Bring Copyright Back to its Roots
Before doing public talks I often do a short writeup of what I intend to say. I normally end up saying something completely different, but I thought I’d throw out the draft text for my opening remarks for a panel at the European Parliament last Thursday, where I was speaking at the S&D’s conference on “Copyright and Intellectual Property in the Digital Age”. Thanks to the S&D group, in particular MEP Tanja Fajon, for inviting me to participate.
To be honest, I was rather shocked to hear the same kind of nonsense being espoused by the representative of the trade unions as we normally hear from the industry lobbies. In particular I was shocked when he said that he wanted the middlemen to make “lots and lots of money” – a statement that can only be guided by the sour belief that the middlemen *must *be a part of the system and that the absolute best artists could ever hope for is a small piece of the pie.
Also, the criticism from Spanish MEP Antonio Masip Hidalgo was weird. I’ve re-listened to it and I still don’t actually understand what he was going on about. He was right though about one thing: the current system in Iceland, where membership of STEF is semi-compulsorary, should not be tolerated; but what he didn’t acknowledge is that collecting societies work like that more or less everywhere. Even though people have freedom of association, in the case of collecting societies which collect on behalf of members and non-members alike, being a member is a requirement for getting a piece of the pie, as small as that particular pie may be. There are other ways to do it.
I’ve uploaded the audio: S&D Copyright and IPR
Here’s my draft text:
In order to determine a sensible approach to copyright and other intellectual monopolies, we must first understand the arguments that were used to create them and the arguments that are used to maintain them.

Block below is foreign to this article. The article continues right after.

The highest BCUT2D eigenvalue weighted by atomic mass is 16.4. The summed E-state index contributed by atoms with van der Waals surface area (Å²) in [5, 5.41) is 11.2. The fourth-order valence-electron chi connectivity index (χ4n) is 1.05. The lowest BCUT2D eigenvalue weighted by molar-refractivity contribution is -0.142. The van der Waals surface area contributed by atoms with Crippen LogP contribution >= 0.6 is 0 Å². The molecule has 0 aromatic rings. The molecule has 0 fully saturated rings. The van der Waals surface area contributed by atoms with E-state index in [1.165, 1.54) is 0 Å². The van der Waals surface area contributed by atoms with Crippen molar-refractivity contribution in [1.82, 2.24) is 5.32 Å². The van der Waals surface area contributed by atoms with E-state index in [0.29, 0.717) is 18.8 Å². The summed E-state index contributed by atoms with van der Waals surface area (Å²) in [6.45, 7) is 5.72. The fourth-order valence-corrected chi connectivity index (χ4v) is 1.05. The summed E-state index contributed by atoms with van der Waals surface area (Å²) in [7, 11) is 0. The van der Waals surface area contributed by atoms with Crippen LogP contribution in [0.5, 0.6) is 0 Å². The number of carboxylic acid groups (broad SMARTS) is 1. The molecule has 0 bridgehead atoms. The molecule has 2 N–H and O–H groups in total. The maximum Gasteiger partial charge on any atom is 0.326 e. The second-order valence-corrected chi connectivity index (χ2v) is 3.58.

Copyright was originally established in England as a countermeasure to the Stationer’s company’s longstanding monopoly of the printing industry. The Statute of Anne suggests that copyright should be an act for the promotion of education and innovation; that by creating a short term monopoly for the author of a work, there would be more incentive to create new works while allowing older works to exist in a commons available to all for reprinting.
Copyright was not an establishment of property rights, but a short term exception to the rule that in a civil society we do not allow monopolies. Therefore it would be a very good beginning to any discussion about copyright to reject the term “intellectual property” as vacuous and false; it is a type of doublespeak that democratic societies should not permit.
This also brings into question copyright term extensions. Due to the fact that copyright is increasingly treated as a property right, it becomes difficult to reduce copyright terms, as this would be understood as a violation of private property, and it becomes easy for industries that take advantage of intellectual monopolies to justify term extensions.
The main arguments for upholding copyright and using increasingly draconian measures to enforce it are that the ability to extract economic value is required in order for people to be creative. This is of course argument that can be refuted on various premises. For example, the average share of income from record sales for a musician signed to a record company is a little under 2% of the total profit. As shown in the Free Culture Forum’s report on sustainable business models for creativity, the vast majority of the income goes to the record label, who acts as a middle man in all transactions between the musician and the consumers, siphoning off income. Due to this, increasingly bands are turning to free culture schemes whereby they share their creations freely online and earn their income from premium purchases, merchandise and concerts.
Therein lies the crux of the problem. The companies which have vested interests in creative industries complain that their pockets are being lined slightly less thickly on account of fans sharing their favorite cultural artifacts online, and claim to be spending in the realm of 2 billion euros annually on what they call “new talent”, but in reality that investment represents economic value extracted from the consumer base and distributed to few artists regardless of their real merit, while thousands of other artists have to struggle to get basic income for survival.
The model for the last decade has been to extend and enhance copyright terms while inventing new ways to enforce copyright, which, in the case of the French HADOPI law and the Spanish Ley Sinde, infringe on users privacy and freedom of expression and grant extra-judicial enforcement rights to copyright holders, entirely apart from being realistically ineffective and technically unrealistic.
The model for the next decade should be a reversal. We should bring copyright back to its roots as an act for the promotion of learning and innovation, while developing new ways to ensure fair and effective distribution of income in the cultural sector.